Top Christian Scholars To Be Featured in New Emory Lecture Series
The Center for the Study of Law and Religion at Emory University has been awarded a $250,000 grant from the McDonald Agape Foundation to create a new lecture series designed to showcase the world’s pre-eminent Christian scholars on law, politics and society.
The McDonald Distinguished Faculty Lectures on Christian Scholarship will begin in the fall of 2013 and call on the wisdom of a dozen McDonald Distinguished Professors at elite universities in the United States and the United Kingdom. These McDonald Professors include Nigel Biggar, Oxford University; Sarah Coakley and David Ford, Cambridge University; Jean Bethke Elshtain, University of Chicago; Paul Griffiths, Stanley Hauweras, and Richard Hays, Duke University; David Hempton, Harvard University; Mark Noll, University of Notre Dame; Miroslav Volf and Nicholas Wolterstorff, Yale University; N.T. Wright, retired Bishop of Durham; and John Witte Jr., CSLR director at Emory University.
The lecture series will focus on the place of Christian learning in American universities, most notably in American law schools. Witte, and CSLR Co-Director Frank S. Alexander, Sam Nunn Professor of Law, have been directing a major Christian Legal Studies Project for the past 15 years, drawing together some 200 scholars from around the world, and producing more than 50 volumes of new scholarship. This lecture series will build on the momentum of that project, says Witte.
“Our aim is to shine some of the brightest lights of Christian scholarship on some of the hardest questions that now confront church and state–the nature and nurture of marriage, the justice and injustices of warfare, the needs and demands of the vulnerable, the rights and limits of conscience, and much more,” he said.
For the past decade, the McDonald Agape Foundation has been supporting the work of these hand-picked professors in hopes of leaving what foundation chairman, Ambassador Alonzo L. McDonald, has called “a small footprint for Christ in places of learning with scholars who attain both the highest levels of scholarship and represent strong models of spiritual knowledge and faith.” Most of the McDonald professors gathered in May 2012 in a major public conference at Christ Church, Oxford University, hosted by the Alonzo L. McDonald Center at Oxford University, directed by Biggar. The theme of the conference was on the future of Christian scholarship in the Western European university.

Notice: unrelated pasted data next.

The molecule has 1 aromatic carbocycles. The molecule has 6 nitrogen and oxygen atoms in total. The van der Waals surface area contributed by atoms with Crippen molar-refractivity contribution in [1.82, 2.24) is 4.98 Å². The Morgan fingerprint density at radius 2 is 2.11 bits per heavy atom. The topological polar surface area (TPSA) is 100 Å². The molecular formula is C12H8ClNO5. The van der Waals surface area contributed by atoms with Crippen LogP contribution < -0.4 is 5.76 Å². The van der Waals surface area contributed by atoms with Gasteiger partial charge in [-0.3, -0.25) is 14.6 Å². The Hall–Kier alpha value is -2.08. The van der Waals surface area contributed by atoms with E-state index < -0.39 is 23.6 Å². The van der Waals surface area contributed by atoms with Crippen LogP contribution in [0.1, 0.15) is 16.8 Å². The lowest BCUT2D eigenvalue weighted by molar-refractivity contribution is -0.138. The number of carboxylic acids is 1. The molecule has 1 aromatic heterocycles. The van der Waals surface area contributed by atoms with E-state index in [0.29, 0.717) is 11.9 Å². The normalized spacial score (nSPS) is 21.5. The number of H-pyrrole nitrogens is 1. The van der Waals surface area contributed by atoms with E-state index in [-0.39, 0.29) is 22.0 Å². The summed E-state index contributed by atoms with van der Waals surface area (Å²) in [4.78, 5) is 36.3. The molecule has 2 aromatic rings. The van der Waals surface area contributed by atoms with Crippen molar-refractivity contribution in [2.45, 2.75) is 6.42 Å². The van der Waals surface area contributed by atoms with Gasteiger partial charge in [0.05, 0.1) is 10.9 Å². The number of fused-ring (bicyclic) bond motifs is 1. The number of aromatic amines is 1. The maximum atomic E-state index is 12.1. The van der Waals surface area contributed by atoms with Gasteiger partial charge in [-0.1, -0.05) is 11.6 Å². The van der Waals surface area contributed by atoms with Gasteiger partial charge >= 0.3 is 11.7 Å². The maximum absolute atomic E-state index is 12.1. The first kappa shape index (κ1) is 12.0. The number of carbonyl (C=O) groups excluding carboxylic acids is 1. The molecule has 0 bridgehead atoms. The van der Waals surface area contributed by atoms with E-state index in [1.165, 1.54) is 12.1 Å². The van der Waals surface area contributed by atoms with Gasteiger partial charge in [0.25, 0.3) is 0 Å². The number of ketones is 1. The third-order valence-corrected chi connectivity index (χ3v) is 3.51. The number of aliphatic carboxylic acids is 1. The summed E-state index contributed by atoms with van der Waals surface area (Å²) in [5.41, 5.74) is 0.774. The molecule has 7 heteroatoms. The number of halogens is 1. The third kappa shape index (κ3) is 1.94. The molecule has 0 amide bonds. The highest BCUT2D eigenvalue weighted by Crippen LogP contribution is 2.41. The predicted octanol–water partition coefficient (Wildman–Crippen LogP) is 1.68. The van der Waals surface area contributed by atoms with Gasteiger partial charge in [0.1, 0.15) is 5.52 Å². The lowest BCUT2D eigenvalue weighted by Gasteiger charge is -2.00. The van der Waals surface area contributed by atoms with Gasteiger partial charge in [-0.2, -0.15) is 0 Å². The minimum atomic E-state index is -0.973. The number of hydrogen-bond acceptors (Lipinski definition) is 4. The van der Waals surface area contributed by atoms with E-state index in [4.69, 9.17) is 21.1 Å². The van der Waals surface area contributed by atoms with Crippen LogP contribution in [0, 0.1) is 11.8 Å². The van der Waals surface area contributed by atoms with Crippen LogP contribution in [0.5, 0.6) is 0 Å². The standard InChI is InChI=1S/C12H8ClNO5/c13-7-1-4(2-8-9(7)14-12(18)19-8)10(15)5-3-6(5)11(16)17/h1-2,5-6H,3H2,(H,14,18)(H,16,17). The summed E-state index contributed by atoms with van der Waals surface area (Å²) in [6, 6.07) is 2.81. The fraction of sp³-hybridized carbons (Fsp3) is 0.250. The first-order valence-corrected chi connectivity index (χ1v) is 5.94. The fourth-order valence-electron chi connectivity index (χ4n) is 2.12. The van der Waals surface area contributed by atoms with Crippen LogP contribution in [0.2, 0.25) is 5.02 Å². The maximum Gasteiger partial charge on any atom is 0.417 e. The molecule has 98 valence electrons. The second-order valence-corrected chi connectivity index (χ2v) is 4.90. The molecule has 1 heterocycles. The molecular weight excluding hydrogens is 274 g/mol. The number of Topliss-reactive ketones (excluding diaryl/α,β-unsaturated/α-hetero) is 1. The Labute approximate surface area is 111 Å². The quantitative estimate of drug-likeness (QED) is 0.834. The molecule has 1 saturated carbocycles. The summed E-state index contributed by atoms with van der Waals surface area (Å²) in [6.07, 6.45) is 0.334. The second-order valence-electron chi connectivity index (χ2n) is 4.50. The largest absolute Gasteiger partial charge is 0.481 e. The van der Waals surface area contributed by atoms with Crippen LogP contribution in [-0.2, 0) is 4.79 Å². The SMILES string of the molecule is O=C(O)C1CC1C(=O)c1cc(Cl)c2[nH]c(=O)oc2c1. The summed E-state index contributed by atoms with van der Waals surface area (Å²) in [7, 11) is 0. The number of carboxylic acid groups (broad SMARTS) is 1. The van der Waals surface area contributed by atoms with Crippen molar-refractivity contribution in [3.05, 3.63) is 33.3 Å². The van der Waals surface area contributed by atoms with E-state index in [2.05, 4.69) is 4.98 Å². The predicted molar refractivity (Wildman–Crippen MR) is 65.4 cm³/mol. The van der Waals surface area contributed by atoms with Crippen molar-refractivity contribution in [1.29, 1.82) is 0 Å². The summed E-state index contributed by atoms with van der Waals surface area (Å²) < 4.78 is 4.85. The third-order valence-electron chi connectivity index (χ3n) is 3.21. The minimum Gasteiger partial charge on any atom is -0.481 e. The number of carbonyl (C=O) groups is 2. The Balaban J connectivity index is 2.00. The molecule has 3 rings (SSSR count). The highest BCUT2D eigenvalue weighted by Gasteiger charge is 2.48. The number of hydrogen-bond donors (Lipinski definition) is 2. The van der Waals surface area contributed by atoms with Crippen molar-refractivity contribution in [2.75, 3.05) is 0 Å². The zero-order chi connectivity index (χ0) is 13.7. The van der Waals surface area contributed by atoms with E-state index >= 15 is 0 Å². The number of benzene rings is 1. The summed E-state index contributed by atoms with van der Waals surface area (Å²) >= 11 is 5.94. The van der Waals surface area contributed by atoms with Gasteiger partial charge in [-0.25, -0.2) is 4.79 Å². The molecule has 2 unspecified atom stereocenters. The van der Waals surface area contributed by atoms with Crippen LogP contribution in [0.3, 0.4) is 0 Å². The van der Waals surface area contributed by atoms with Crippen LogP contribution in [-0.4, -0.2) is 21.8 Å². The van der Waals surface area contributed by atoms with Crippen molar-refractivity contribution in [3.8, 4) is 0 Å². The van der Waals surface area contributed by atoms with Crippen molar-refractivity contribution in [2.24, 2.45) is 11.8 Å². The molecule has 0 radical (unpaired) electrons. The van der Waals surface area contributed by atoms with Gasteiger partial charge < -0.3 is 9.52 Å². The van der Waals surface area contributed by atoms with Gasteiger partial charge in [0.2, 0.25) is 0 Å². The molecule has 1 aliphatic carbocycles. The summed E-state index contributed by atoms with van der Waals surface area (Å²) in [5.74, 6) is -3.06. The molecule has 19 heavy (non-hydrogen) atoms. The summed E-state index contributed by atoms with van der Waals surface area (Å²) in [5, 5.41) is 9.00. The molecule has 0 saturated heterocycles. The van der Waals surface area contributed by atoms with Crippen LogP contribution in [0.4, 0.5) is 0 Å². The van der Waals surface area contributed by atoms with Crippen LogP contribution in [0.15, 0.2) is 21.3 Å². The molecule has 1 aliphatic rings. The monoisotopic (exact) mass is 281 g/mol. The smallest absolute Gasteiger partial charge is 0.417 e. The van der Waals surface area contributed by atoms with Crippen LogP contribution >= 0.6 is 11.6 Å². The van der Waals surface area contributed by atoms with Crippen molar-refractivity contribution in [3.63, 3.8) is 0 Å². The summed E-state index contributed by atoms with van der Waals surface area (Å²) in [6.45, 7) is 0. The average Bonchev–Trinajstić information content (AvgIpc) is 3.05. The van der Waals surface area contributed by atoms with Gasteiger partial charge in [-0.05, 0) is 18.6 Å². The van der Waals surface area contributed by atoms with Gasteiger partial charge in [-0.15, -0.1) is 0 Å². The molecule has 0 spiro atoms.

“In today’s hyper-intensive world of instant communications and heavy secular and immoral pressures across society, the role of Distinguished Scholars for Christ in our most prestigious universities is vital,” said McDonald. “This extraordinary calling for Christian scholarship across academia and a deeper understanding of law and morality as foundation blocks of civilization demand our constant attention and continual reinforcement. Our great hope is that this lecture series will contribute significantly to advance this Christ-centered cause.”
Free and open to the public, the lecture series is slated to run approximately five years. The events will be hosted at Emory University School of Law, Tull Auditorium. The first lectures will be announced next spring.